UU discusses Copeland supply changes after 'itchy skin' complaints
United Utilities (UU) has invited residents in Copeland to two drop-in sessions next week to discuss recent changes to the local water supply. According to local reports, residents have claimed that the change in the water supply has left them with upset stomachs and itchy skin.
The sessions, on July 12 and 13, have been arranged following the switch on of two new boreholes at Egremont. Water from the two underground sources started to be blended into the Copeland supply from early June, replacing some of the water supplied from Ennerdale Lake.
UU water and scientific services director Dr Martin Padley said: “We’ve had contact from a number of customers in the Copeland area who have noticed the new harder water supply. We wanted to set up some sessions to make it easy for people to come and talk to us and raise any questions.
“We tend to take our tap water for granted and when something changes it can cause understandable concern. I can reassure everyone that our regular analysis and monitoring of the water supply shows that even though it’s different it still meets the same high quality standards.”
Elected Mayor of Copeland Mike Starkie said: "I have had many residents contact me about their concerns over their water quality and I have been speaking with United Utilities about this issue. I am pleased they have listened and are giving residents the opportunity to speak with them direct. I would urge anyone who has concerns to attend one of the sessions."
UU used to supply the Copeland area entirely with soft water from Ennerdale but this is now changing. The Environment Agency is scaling back the amount of water that can be taken from Ennerdale in order to protect rare freshwater mussels in the River Ehen.
After 2022, the Ennerdale supply must be stopped entirely so UU is building a new pipeline to supply West Cumbria with soft water from Thirlmere instead. In the meantime, the shortfall is being made up using hard water from the Egremont boreholes.
Dr Padley added: “Our team of engineers and scientific staff will be on hand throughout the sessions to answer any concerns and discuss how we plan to develop the area’s water supplies over the coming years. We look forward to seeing people there.”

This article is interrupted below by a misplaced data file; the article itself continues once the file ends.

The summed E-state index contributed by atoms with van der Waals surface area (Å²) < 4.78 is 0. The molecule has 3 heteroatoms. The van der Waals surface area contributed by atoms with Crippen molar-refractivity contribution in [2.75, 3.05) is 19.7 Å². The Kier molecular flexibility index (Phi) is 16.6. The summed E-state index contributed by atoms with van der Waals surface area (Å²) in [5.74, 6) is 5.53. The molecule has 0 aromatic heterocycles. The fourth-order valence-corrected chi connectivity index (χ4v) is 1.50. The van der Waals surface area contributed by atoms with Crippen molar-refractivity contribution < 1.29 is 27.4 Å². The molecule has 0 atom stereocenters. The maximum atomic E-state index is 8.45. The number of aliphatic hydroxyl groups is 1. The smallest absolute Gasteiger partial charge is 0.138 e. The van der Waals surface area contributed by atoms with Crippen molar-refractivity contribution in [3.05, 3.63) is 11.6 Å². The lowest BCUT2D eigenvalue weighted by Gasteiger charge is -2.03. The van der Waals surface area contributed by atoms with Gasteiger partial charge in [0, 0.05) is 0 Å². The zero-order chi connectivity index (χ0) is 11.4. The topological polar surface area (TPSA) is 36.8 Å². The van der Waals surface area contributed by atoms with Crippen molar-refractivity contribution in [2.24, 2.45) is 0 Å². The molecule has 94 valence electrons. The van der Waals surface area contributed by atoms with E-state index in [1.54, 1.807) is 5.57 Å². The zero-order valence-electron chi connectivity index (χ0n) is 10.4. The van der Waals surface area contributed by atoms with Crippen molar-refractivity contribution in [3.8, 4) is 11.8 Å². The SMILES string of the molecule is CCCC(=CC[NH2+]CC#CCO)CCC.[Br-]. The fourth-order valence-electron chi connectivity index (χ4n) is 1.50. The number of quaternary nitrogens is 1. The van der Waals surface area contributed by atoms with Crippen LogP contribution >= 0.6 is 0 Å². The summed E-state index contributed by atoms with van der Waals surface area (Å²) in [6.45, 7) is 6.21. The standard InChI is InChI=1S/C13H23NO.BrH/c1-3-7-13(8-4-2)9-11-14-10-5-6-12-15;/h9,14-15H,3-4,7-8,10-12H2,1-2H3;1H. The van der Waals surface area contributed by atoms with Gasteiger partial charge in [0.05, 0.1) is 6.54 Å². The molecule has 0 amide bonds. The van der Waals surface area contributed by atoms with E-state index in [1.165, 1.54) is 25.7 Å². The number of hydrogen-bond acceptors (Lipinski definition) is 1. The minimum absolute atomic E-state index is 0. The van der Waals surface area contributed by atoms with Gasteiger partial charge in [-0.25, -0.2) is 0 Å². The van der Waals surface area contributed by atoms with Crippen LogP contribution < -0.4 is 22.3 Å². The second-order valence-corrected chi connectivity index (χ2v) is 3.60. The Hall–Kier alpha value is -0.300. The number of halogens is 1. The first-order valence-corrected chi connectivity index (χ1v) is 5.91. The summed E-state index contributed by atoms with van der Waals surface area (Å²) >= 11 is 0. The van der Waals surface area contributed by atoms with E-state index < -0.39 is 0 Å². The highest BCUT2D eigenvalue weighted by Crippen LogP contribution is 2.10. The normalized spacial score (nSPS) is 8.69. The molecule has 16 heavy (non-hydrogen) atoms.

- ABCO Marine inspects outfall pipes for Yorkshire Water Yorkshire Water contractors including divers are embarking on a scheme to inspect sewer outfall pipes along the coastline... Read More >
- Irish Water completes treatment upgrade for THMs Irish Water has completed an upgrade to Smear Water Treatment Plant, County Longford, which will help reduce the formation... Read More >
- New water supply source needed for Irish Water to meet future demand Irish Water has a pressing need for a new water supply source for its Eastern and Midlands Region as a new reports... Read More >
- Problem solving upfront: embracing digital technology Scottish Water is the latest water utility to make advances in digital engineering through the use of BIM technology,... Read More >
- Engaging 'returners' will boost women in engineering Ahead of International Women in Engineering Day, Safa Elbashir, Water Engineer at AECOM, says that one of the keys for... Read More >
- Managing infrastructure presents a growing digital challenge Mark Kaney, director of asset management at Sweco UK, calls for the water industry to support a deeper commitment to data... Read More >
- Comment: The future of asset planning in a data-driven world United Utilities' use of modelling software to analyse and predict deterioration in its sewer network is an example of the... Read More >
- Why do motors fail? Pump motors can run for half a century if they are properly maintained, writes Dave Hawley Read More >